|Naval history of Great Britain
||Battle of Trafalgar
from the nature of the scene passing in the cockpit, and the noise of the guns, the whole of his lordship's expressions could not be borne in mind, nor even distinctly heard, by the different persons attending him".* Dr Beatty has not, however, scrupled to give to the world every disjointed sentence, every half-uttered word, which he or his relaters could catch from the lips of a dying man, and at times, such was the intensity of his sufferings, irrational man. Our strictures upon the conduct of Lord Nelson in the bay of Naples show, that we would blink (sic) nothing which we considered to be the fair subject of historical observation ; but we should have rejected as matters irrelevant to the subject, the rhapsodies of a disordered mind : more especially, when the subject to which they related was wholly of a private, and, compared with passing events, of an uninteresting nature.
Doctor Beatty's narrative having gone through two editions and having been considered authentic, the objectionable circulation of private remarks has been much increased by other authors having transferred them to their pages and under which the press, in reference especially to Messieurs Clarke and M'Arthur's two ponderous volumes, may be said to have groaned. To our increased regret, a slight mistake, which we made, but hastened to correct and apologize for, has been the ostensible cause of the appearance, very recently, of a third edition of Doctor Beatty's doubtless well intended, but much misnamed, " tribute of respect to the memory of the departed hero ". The discrepancy, that exists between our present and our former account of the Victory's proceedings in the Battle of Trafalgar, shows how much we erred, in relying upon the accuracy of statements which, as emanating from an officer of the ship, we took to be authentic. In justice to ourselves we must observe, that it was owing to causes over which we had no control, and not to any lack of exertion in collecting facts, that the whole of the amended statements now given did not appear in the first edition of this work.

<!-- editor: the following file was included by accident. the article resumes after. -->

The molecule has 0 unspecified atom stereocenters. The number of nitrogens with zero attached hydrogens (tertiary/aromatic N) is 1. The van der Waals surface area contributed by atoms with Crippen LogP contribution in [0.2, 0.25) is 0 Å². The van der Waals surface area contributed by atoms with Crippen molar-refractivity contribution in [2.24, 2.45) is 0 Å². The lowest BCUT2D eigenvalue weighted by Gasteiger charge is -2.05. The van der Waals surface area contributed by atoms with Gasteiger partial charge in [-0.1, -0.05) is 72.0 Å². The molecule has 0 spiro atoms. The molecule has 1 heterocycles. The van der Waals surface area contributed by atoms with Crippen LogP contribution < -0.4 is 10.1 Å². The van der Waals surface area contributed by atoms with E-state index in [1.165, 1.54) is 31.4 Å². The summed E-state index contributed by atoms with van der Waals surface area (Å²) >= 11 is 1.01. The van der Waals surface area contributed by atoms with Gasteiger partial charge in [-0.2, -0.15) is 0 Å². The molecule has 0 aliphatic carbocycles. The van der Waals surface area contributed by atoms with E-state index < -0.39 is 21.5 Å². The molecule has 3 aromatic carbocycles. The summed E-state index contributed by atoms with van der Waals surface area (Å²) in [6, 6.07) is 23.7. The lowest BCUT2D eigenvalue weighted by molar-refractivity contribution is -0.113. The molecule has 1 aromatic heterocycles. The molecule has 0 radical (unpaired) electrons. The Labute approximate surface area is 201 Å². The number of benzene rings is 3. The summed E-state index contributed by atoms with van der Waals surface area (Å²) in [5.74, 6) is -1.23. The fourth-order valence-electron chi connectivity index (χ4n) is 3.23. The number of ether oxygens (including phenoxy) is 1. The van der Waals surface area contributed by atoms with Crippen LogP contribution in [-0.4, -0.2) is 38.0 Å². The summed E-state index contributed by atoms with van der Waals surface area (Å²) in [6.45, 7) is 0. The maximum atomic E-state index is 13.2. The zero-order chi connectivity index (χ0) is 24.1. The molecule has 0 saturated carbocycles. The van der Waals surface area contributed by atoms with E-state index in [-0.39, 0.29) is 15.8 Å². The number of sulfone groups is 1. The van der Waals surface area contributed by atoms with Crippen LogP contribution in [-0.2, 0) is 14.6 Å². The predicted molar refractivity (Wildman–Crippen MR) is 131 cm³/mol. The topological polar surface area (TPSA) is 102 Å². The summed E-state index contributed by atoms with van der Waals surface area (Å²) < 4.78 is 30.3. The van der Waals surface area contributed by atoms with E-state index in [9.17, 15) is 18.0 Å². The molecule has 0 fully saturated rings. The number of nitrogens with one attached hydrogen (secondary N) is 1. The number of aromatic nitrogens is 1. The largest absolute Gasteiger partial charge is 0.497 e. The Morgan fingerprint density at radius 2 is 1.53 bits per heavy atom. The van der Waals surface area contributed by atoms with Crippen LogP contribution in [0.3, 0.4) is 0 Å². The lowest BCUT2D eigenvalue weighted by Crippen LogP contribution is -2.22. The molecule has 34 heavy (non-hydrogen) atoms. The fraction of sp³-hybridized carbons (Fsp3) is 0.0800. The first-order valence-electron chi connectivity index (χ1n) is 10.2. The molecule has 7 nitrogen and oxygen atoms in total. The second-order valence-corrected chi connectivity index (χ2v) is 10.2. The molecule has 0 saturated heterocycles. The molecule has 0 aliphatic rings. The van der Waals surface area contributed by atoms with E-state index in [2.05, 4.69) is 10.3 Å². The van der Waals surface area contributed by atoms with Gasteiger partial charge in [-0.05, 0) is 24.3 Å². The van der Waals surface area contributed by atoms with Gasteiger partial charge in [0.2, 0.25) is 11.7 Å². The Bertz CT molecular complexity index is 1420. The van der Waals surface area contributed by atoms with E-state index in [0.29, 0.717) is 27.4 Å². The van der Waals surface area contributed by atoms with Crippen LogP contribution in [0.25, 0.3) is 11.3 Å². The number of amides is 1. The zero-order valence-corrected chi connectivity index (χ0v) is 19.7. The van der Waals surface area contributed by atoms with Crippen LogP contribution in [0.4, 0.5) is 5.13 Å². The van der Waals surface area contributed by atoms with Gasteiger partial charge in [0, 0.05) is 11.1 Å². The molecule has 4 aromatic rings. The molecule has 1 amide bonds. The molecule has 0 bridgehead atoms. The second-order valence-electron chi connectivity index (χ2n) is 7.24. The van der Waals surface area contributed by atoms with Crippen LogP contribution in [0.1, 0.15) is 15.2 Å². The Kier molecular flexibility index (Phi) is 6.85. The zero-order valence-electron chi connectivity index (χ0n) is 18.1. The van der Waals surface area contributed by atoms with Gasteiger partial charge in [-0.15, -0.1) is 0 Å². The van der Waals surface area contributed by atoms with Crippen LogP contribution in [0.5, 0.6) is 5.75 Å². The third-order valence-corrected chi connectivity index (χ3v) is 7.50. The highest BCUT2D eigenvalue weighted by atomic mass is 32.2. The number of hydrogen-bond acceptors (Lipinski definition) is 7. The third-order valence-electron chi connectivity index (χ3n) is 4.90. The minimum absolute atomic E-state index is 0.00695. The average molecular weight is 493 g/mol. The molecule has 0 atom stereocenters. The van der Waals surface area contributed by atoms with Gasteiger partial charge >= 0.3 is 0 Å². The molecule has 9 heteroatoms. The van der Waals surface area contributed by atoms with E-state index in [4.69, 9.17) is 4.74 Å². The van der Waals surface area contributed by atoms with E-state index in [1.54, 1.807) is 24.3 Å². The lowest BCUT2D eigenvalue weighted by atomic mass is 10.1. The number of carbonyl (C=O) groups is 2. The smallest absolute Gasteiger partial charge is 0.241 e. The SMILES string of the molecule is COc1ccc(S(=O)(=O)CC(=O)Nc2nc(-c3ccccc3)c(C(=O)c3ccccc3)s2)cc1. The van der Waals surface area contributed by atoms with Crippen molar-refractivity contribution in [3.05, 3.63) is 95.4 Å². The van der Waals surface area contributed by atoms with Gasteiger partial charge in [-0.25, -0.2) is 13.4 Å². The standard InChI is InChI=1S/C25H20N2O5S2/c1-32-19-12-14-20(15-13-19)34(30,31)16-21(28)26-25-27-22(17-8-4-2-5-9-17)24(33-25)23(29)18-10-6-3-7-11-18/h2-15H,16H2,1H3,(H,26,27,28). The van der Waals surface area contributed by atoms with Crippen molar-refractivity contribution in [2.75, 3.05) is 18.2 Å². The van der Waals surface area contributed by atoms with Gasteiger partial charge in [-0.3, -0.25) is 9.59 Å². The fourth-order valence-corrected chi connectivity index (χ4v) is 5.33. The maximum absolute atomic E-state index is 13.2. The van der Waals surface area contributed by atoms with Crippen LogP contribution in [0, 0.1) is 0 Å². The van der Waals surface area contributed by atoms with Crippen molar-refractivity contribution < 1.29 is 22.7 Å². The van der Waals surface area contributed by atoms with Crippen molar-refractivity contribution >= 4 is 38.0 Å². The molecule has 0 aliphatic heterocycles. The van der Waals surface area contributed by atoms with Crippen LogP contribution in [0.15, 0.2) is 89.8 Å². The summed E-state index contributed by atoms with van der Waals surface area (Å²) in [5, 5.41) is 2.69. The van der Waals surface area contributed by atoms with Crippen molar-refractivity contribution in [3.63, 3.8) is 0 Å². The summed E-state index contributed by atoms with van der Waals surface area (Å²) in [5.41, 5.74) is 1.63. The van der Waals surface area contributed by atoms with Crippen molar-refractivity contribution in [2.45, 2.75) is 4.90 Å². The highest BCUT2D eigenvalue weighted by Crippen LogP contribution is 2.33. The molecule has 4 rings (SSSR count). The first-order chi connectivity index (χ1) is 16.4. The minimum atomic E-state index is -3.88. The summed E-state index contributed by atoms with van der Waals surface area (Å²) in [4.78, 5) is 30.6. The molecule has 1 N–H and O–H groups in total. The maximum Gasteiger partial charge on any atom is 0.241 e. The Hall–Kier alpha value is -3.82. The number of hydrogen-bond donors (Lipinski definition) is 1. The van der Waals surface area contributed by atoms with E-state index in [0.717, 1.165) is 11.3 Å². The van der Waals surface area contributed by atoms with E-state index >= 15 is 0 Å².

After Lord Nelson had been laid upon a purser's bed on the deck of the cockpit, he was stripped of his clothes, for the purpose of having the wound examined and the course of the ball probed. The surgeon soon ascertained that the wound was mortal ; and Lord Nelson himself appears, from the first, to have entertained a similar opinion. His sufferings from pain and thirst were manifestly great. " He frequently called for drink, and to be fanned with paper, making use of these words: ' Fan, fan ' and ' Drink, drink ' " He kept constantly pushing away the sheet, the sole covering upon him ; and one attendant was as constantly employed in drawing it up again over his slender
* Beatty's Narrative, p 52
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